killall -- kill all active processes


/etc/killall [ -c [ -n ] | -v ] [ -p PID[,PID ...] ] [ -t timeout ] [ signal ]


The killall command is used by /etc/rc0 during shutdown to kill active processes so that all mounted filesystems can be unmounted cleanly. By default, all processes are killed except:

If specified, signal is sent to the processes to be killed. The default signal is 9 (SIGKILL).

killall accepts the following options:

Print the number of processes that were specified to be killed but which are still active when killall exits. This number is written to the standard output. This option is intended for use by shutdown scripts to determine if any of the specified processes remain alive.

Do not send any signal to the specified processes. This option is used with the -c option to determine if any of the specified processes are still active.

-p PID[,PID ...]
Send a signal only to those processes with the specified process IDs.

-t timeout
Wait for timeout seconds for all killed processes to die. The default action of killall is to send a signal and exit immediately.

Print statistics on the standard output about processes being killed, unkillable processes, and processes which will not die.

killall should be used in shutdown scripts as a replacement for a kill(C) followed by a sleep(C).

Exit values

killall exits with a value of 0 if successful; it exits with a value of 255 if the time-out expires. Other exit values correspond to errno values defined in /usr/include/sys/errno.h.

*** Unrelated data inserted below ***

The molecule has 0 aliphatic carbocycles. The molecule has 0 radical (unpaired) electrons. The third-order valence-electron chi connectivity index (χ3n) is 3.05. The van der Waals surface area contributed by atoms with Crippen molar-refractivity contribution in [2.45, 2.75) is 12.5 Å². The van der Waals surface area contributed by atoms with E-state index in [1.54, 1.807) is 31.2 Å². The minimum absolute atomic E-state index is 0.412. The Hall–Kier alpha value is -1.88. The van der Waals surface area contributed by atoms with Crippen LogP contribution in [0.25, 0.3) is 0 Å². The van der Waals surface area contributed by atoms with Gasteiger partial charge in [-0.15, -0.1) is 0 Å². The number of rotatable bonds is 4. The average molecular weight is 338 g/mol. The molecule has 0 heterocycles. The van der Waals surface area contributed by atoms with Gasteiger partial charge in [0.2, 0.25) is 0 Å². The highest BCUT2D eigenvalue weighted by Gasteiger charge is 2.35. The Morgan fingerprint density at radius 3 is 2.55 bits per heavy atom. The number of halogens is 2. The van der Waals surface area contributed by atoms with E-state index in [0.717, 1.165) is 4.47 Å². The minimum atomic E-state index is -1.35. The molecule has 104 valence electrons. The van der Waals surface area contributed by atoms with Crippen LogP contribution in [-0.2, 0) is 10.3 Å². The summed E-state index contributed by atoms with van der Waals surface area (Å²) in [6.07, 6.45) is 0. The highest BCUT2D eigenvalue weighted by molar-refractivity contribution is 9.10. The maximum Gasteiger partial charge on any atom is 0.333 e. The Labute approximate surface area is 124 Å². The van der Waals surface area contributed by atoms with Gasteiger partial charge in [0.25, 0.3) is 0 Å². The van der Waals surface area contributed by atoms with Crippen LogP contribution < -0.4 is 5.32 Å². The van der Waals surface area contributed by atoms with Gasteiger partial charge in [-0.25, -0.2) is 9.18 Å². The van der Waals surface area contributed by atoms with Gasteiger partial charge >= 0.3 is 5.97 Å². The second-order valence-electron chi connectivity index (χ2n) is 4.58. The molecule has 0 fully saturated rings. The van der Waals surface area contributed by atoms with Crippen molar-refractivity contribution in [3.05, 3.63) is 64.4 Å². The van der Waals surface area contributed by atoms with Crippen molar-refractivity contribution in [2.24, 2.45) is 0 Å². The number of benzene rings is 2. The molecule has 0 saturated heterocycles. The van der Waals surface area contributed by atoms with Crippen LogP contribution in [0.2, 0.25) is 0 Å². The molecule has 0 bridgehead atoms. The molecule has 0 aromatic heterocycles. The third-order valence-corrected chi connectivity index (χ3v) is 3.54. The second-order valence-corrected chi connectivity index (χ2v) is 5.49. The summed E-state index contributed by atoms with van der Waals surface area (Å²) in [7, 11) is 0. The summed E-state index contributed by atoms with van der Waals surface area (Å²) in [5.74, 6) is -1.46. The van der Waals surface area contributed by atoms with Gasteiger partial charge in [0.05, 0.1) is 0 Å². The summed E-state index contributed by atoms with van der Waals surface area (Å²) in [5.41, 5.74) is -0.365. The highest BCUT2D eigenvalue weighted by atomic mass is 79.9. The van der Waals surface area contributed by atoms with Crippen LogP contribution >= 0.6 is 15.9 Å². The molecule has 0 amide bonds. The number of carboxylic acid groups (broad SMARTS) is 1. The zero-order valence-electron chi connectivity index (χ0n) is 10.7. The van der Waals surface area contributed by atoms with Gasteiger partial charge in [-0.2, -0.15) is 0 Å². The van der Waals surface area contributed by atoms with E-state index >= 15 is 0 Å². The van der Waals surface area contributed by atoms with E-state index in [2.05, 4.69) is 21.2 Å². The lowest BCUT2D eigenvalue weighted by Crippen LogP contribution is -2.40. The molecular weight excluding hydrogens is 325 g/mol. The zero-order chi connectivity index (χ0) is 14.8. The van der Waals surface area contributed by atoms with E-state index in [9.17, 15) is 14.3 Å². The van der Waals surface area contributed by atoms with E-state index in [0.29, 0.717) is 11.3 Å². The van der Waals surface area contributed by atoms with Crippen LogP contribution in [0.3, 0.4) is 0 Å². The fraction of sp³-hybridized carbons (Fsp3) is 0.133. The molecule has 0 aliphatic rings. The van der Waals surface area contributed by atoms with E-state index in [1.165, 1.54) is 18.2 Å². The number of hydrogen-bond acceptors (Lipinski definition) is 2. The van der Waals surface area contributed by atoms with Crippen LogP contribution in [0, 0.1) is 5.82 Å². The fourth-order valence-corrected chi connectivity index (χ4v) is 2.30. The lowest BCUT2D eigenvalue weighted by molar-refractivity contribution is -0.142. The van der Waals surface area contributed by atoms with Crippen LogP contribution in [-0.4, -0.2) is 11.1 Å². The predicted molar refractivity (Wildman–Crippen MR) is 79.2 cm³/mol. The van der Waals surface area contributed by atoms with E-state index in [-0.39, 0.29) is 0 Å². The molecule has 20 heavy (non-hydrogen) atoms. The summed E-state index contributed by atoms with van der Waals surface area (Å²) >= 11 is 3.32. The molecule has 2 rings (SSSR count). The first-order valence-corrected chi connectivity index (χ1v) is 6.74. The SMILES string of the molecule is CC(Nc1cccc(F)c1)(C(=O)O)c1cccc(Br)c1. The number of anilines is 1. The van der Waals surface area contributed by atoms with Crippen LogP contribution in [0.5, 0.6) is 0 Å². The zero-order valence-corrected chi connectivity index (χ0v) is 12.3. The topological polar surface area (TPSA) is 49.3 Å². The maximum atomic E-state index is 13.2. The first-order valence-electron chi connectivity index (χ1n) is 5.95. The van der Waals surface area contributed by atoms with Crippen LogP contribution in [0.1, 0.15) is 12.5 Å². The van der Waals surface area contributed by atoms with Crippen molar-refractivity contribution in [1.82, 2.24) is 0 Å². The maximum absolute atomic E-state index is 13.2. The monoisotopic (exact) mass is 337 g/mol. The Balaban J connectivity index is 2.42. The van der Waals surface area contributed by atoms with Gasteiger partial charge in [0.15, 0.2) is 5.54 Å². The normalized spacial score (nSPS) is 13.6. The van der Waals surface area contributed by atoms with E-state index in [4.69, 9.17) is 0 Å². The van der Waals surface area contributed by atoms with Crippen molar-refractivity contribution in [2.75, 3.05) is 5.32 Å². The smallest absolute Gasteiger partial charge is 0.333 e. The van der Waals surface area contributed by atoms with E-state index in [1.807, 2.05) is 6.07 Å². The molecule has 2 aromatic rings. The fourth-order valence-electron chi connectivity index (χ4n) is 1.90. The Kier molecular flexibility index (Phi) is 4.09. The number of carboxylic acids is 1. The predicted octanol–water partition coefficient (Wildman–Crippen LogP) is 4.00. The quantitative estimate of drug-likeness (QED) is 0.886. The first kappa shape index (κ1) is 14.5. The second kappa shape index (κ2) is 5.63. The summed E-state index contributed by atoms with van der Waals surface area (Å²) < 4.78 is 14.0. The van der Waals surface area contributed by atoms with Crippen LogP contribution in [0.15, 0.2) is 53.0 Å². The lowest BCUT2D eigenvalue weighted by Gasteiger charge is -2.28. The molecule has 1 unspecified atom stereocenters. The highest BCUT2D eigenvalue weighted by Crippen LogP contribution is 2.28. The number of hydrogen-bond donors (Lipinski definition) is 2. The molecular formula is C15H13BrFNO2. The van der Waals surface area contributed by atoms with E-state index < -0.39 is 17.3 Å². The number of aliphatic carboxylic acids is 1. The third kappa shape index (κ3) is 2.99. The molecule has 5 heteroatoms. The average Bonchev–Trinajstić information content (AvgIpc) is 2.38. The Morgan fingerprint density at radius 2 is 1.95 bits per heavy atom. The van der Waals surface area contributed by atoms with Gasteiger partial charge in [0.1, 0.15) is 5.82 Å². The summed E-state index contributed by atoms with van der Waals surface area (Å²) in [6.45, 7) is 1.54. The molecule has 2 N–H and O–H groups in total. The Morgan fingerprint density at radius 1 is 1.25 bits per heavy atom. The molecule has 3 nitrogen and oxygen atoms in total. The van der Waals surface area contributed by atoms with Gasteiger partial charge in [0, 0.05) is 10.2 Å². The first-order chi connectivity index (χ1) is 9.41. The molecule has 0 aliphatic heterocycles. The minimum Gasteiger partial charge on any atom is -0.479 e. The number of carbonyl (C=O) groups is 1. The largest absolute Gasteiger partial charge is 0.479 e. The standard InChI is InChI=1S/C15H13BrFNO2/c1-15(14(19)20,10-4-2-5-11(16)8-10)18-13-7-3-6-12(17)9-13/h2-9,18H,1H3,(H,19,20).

Test whether processes with PIDs 10, 20, and 30 still exist:
   nprocs=`/etc/killall -c -n -p 10,20,30`

[ $nprocs != 0 ] && echo "$nprocs processes are still alive"

Send signal 15 (SIGTERM) to processes with PIDs 10, 20, and 30; wait for up to ten seconds for them to exit:
   killall -t 10 -p 10,20,30 15
The following script sends SIGTERM to allow processes to die gracefully over a ten second period. If the processes are still active, SIGKILL is sent and killall waits for a further ten seconds:
   nprocs=`/etc/killall -c -p $pid -t 10 15`

if [ $nprocs != 0 ] then # processes still active, try using SIGKILL instead nprocs=`/etc/killall -c -p $pid -t 10` [ $nprocs != 0 ] && echo "$nprocs processes are still alive" fi


Only root can run killall.

See also

kill(C), ps(C), rc0(ADM), shutdown(ADM), signal(S), sleep(C)

Standards conformance

killall is conformant with AT&T SVID Issue 2.

killall includes extended functionality provided by The Santa Cruz Operation, Inc.

© 2003 Caldera International, Inc. All rights reserved.
SCO OpenServer Release 5.0.7 -- 11 February 2003